Grappling with The Invisible Man!


by David D. Holland


I am an analogy junkie. I just can’t help but use stories and personal experiences to convey what I hope are helpful insights into the world of finance. So here is yet another!


Tips from 20 Years

Unseen Assailant: A good analogy about the challenges of investing came to me during a recent meeting with prospective clients. The husband and wife, both in their early fifties, had done their own investing since the late 1990’s. They said it had been a difficult and frustrating task and that they often felt like they were groping around in the dark. They lamented that things would go “okay” for a while, but then their progress would be undone by an unseen stock market “assailant” bonking them on their heads. I couldn’t help but smile, and exclaim, “It sounds like you’ve been fighting the Invisible Man!”


Meet Griffin: Coincidentally, I just finished listening to an audible version of H.G. Well’s classic tale of The Invisible Man. I won’t spoil it for you if you are planning to read it, but the lead character is named Griffin, and he literally cannot be seen. This advantage makes it nearly impossible for his adversaries to defeat him. He can sneak up on them and strike a blow at any time so defeating him requires another approach. The same can be said about investing.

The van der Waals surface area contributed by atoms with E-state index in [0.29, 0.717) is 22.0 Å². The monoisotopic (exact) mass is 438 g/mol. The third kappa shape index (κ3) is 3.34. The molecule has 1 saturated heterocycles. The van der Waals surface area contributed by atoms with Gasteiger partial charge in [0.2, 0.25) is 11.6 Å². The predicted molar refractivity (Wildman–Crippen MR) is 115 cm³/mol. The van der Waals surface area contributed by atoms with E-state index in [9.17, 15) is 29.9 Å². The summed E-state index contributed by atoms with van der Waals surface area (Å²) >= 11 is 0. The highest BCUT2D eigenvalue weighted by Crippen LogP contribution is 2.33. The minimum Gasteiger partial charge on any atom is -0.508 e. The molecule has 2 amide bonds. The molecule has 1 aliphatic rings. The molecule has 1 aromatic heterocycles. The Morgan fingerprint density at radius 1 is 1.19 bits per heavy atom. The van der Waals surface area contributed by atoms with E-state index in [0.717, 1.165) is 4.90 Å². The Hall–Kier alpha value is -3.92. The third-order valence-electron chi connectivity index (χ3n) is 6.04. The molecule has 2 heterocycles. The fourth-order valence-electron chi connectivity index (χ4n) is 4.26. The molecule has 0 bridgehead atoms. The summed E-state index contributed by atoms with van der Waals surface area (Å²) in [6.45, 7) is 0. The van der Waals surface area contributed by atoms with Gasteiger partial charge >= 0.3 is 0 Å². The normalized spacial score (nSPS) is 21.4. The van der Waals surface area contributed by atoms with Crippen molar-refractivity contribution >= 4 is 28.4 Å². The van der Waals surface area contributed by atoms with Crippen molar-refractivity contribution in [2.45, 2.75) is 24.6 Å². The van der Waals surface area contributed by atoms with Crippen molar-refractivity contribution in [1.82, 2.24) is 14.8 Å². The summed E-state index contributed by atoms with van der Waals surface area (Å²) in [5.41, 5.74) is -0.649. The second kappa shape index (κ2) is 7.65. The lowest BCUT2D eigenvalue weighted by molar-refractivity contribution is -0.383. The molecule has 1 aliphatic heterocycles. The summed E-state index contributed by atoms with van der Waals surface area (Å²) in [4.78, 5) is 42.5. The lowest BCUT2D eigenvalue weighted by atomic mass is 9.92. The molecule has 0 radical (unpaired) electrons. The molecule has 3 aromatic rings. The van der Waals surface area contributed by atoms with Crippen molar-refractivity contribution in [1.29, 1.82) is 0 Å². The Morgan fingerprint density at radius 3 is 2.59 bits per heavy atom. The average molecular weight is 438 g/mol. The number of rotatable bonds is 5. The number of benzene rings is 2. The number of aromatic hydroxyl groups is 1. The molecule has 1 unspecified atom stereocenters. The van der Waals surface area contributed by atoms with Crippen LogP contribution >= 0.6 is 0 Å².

Four Steps to Combat the Unknown: #1. Sequester yourself. Just as you wouldn’t walk around outside when you know an invisible menace is likely to attack you, it would also be prudent to remove yourself, and your money, from the places that seem too risky. #2. Throw paint and wear goggles. You can reduce the advantage of an unseen adversary by making him visible. If I were threatened by such a foe, I’d find heat-sensing goggles and carry spray paint. Similarly, the unknown risks associated with your investments and finances can be revealed by a second opinion and an in-depth analysis. #3. Make observations. We could listen for the Invisible Man’s breathing, footsteps, and noises made by objects when he interacts with them. You can do the same with ongoing monitoring of your investments. #4. There’s safety in numbers. A group of people is harder for the Invisible Man to attack than an individual. Investing in mutual funds is a good example of how you can apply this strategy to your finances; if one stock gets “defeated,” there are still many more that comprise your overall portfolio.


Follow these four steps and you can be better prepared for the financial challenges you expect – as well as for the ones that could take you by surprise!




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